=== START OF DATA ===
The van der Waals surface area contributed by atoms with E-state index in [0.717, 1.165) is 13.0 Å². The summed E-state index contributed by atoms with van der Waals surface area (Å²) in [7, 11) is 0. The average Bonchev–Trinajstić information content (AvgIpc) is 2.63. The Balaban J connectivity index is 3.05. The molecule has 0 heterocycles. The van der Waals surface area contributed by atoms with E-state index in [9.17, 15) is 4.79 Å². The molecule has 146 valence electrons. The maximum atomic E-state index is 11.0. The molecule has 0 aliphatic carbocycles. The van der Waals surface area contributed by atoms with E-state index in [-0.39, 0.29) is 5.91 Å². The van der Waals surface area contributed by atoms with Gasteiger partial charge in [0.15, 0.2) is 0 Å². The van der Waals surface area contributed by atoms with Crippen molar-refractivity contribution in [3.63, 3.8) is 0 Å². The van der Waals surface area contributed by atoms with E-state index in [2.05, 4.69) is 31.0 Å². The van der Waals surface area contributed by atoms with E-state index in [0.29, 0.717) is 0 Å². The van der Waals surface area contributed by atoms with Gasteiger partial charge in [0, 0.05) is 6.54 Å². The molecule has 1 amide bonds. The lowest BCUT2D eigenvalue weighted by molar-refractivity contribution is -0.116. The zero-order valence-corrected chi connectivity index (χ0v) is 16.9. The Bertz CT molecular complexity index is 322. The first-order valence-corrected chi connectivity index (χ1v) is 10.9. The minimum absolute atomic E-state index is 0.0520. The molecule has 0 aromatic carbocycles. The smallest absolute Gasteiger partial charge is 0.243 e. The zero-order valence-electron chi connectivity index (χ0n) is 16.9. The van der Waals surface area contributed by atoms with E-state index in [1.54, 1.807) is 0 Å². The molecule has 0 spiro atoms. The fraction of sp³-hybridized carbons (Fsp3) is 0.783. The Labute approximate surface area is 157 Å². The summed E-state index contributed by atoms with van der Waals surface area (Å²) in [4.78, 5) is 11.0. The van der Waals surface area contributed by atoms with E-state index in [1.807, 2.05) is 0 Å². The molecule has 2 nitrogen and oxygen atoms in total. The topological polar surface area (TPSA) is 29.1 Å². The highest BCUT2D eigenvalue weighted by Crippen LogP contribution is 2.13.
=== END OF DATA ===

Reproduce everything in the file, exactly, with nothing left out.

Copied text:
The van der Waals surface area contributed by atoms with E-state index in [0.717, 1.165) is 13.0 Å². The summed E-state index contributed by atoms with van der Waals surface area (Å²) in [7, 11) is 0. The average Bonchev–Trinajstić information content (AvgIpc) is 2.63. The Balaban J connectivity index is 3.05. The molecule has 0 heterocycles. The van der Waals surface area contributed by atoms with E-state index in [9.17, 15) is 4.79 Å². The molecule has 146 valence electrons. The maximum atomic E-state index is 11.0. The molecule has 0 aliphatic carbocycles. The van der Waals surface area contributed by atoms with E-state index in [-0.39, 0.29) is 5.91 Å². The van der Waals surface area contributed by atoms with Gasteiger partial charge in [0.15, 0.2) is 0 Å². The van der Waals surface area contributed by atoms with Crippen molar-refractivity contribution in [3.63, 3.8) is 0 Å². The van der Waals surface area contributed by atoms with E-state index in [2.05, 4.69) is 31.0 Å². The van der Waals surface area contributed by atoms with E-state index in [0.29, 0.717) is 0 Å². The van der Waals surface area contributed by atoms with Gasteiger partial charge in [0, 0.05) is 6.54 Å². The molecule has 1 amide bonds. The lowest BCUT2D eigenvalue weighted by molar-refractivity contribution is -0.116. The zero-order valence-corrected chi connectivity index (χ0v) is 16.9. The Bertz CT molecular complexity index is 322. The first-order valence-corrected chi connectivity index (χ1v) is 10.9. The minimum absolute atomic E-state index is 0.0520. The molecule has 0 aromatic carbocycles. The smallest absolute Gasteiger partial charge is 0.243 e. The zero-order valence-electron chi connectivity index (χ0n) is 16.9. The van der Waals surface area contributed by atoms with E-state index in [1.54, 1.807) is 0 Å². The molecule has 0 spiro atoms. The fraction of sp³-hybridized carbons (Fsp3) is 0.783. The Labute approximate surface area is 157 Å². The summed E-state index contributed by atoms with van der Waals surface area (Å²) in [4.78, 5) is 11.0. The van der Waals surface area contributed by atoms with E-state index in [1.807, 2.05) is 0 Å². The molecule has 2 nitrogen and oxygen atoms in total. The topological polar surface area (TPSA) is 29.1 Å². The highest BCUT2D eigenvalue weighted by Crippen LogP contribution is 2.13.